# root of equation

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• Apr 11th 2010, 09:31 AM
sigma1
root of equation
hello how would i show that the equation $\displaystyle lnx = 4-x$ has one real root..

am not sure what to do with the $\displaystyle lnx$ function
• Apr 11th 2010, 09:50 AM
maddas
You want the zeros of $\displaystyle f(x) = \ln x + x -4$, $\displaystyle 0<x<+\infty$. Observe by differentiation that f is strictly increasing. Therefore if f has at most one root, since if a<b were two distinct roots we could chuse a<c<b, and 0=f(a)<f(c)<f(b)=0, a contradiction. To see that one root exists, evaluate f near zero to get a negative value and then above 4 to get a positive value and use the IVT.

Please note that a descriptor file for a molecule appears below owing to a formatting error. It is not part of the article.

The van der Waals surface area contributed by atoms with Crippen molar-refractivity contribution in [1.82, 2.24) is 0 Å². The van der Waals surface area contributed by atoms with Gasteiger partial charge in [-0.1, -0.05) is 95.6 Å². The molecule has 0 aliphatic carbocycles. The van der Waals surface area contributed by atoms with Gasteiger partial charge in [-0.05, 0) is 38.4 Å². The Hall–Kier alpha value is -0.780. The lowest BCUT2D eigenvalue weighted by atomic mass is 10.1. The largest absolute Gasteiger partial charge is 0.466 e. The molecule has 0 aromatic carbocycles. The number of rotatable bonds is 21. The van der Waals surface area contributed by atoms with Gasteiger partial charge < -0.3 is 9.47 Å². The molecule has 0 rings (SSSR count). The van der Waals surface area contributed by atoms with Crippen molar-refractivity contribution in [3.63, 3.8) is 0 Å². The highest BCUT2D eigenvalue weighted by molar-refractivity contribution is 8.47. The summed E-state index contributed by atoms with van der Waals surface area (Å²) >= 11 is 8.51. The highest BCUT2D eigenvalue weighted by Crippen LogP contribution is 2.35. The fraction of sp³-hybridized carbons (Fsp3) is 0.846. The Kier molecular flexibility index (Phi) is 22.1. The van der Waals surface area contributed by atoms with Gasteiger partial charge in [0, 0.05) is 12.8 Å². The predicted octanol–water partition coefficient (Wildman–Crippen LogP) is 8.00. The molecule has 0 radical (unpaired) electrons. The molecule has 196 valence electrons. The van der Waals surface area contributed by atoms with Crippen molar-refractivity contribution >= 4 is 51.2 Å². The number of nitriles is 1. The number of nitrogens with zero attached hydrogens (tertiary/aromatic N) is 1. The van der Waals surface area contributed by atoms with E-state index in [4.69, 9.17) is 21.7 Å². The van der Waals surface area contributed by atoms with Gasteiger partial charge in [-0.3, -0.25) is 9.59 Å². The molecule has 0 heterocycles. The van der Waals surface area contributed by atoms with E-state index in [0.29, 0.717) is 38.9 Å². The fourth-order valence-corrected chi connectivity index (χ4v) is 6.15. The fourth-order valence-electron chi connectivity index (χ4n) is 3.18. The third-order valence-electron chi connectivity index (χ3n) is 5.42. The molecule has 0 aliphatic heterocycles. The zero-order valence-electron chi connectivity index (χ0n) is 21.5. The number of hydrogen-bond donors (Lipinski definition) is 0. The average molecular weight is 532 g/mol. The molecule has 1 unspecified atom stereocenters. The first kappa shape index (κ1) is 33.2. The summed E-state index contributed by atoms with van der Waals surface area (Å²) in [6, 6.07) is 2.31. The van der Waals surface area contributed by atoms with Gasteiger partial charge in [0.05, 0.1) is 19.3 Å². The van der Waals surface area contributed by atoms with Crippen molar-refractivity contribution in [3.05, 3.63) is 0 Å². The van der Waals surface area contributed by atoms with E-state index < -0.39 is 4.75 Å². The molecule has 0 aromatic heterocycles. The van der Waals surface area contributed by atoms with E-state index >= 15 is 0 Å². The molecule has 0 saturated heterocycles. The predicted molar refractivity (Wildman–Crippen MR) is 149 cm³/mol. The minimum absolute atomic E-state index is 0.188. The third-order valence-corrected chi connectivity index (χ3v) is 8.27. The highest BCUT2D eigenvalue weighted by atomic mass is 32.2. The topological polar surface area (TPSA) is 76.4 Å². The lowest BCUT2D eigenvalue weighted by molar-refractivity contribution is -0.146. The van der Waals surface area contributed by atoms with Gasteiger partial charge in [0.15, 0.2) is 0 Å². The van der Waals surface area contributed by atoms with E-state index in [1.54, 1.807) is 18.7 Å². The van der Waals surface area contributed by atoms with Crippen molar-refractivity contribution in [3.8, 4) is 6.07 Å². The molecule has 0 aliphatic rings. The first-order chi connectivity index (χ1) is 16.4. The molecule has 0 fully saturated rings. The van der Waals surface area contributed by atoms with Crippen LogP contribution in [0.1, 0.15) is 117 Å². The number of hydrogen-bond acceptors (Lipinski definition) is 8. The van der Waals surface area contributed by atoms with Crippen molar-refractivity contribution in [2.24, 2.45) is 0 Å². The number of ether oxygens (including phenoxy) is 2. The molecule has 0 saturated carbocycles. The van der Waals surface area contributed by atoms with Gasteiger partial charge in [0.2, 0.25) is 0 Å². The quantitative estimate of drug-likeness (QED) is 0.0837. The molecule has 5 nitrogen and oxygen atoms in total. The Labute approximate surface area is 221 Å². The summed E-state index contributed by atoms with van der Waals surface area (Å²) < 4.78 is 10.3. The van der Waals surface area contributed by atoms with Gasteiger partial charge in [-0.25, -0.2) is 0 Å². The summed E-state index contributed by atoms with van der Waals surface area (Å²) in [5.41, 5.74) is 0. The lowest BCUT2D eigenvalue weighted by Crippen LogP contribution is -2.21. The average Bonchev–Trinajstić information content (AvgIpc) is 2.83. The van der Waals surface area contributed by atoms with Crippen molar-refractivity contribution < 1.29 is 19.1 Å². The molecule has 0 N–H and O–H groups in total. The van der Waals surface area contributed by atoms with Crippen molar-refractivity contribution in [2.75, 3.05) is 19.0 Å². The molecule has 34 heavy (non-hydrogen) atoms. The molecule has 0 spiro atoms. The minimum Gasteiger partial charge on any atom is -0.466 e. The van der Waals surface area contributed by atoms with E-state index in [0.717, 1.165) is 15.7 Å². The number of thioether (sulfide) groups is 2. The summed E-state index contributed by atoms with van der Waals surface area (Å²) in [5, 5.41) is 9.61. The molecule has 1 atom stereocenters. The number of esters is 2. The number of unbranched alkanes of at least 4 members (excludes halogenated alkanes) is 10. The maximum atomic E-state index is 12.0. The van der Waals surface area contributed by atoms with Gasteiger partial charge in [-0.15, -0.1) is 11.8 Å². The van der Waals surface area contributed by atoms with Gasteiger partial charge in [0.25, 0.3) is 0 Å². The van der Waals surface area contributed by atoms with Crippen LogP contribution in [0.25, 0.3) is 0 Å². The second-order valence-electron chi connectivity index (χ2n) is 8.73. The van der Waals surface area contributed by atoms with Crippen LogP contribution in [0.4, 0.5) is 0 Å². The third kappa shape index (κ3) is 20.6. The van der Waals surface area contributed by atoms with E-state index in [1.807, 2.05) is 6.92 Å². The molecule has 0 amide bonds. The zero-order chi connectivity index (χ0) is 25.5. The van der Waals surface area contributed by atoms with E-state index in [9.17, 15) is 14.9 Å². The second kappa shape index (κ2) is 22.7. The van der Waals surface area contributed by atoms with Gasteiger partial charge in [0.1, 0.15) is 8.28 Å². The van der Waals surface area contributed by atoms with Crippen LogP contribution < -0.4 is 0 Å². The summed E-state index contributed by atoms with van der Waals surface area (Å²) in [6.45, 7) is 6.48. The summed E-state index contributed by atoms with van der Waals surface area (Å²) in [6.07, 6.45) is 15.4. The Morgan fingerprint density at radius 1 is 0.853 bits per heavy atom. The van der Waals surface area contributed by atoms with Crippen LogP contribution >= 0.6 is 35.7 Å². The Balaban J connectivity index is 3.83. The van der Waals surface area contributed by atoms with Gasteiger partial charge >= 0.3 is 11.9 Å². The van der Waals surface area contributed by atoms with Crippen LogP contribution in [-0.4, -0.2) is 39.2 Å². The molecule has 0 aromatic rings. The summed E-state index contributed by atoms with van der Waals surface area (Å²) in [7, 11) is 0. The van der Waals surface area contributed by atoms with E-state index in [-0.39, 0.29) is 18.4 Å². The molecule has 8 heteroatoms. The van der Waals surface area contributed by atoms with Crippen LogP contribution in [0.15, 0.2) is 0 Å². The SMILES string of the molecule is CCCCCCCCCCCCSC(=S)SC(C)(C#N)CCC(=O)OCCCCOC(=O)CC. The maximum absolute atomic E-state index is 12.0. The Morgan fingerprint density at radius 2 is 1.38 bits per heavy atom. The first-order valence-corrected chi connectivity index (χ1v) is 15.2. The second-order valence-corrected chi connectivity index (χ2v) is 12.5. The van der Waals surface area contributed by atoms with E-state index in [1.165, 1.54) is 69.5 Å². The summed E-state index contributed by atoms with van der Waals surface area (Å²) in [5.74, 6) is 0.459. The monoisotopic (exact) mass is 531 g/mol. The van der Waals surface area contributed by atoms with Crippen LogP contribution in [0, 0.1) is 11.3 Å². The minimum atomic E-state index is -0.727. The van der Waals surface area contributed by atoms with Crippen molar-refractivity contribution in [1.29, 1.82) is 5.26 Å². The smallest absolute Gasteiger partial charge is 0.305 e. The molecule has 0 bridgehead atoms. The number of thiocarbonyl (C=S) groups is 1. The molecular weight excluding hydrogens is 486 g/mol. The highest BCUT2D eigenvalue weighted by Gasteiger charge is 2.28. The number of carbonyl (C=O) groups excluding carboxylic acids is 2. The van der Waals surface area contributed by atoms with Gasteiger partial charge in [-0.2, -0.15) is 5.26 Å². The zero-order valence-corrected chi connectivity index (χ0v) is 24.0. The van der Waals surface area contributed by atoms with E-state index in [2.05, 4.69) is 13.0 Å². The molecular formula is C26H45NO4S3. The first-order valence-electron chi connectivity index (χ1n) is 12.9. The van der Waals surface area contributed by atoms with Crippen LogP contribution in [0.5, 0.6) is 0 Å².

• Apr 11th 2010, 10:12 AM
Soroban
Hello, sigma1!

How about a graphing approach?

Quote:

How would i show that the equation $\displaystyle \ln x \:=\: 4-x$ has one real root?

Graph the functions: .$\displaystyle \begin{Bmatrix}y &=& \ln x \\ y &=& 4-x \end{Bmatrix}$ . and note their intersection(s), if any.
Code:

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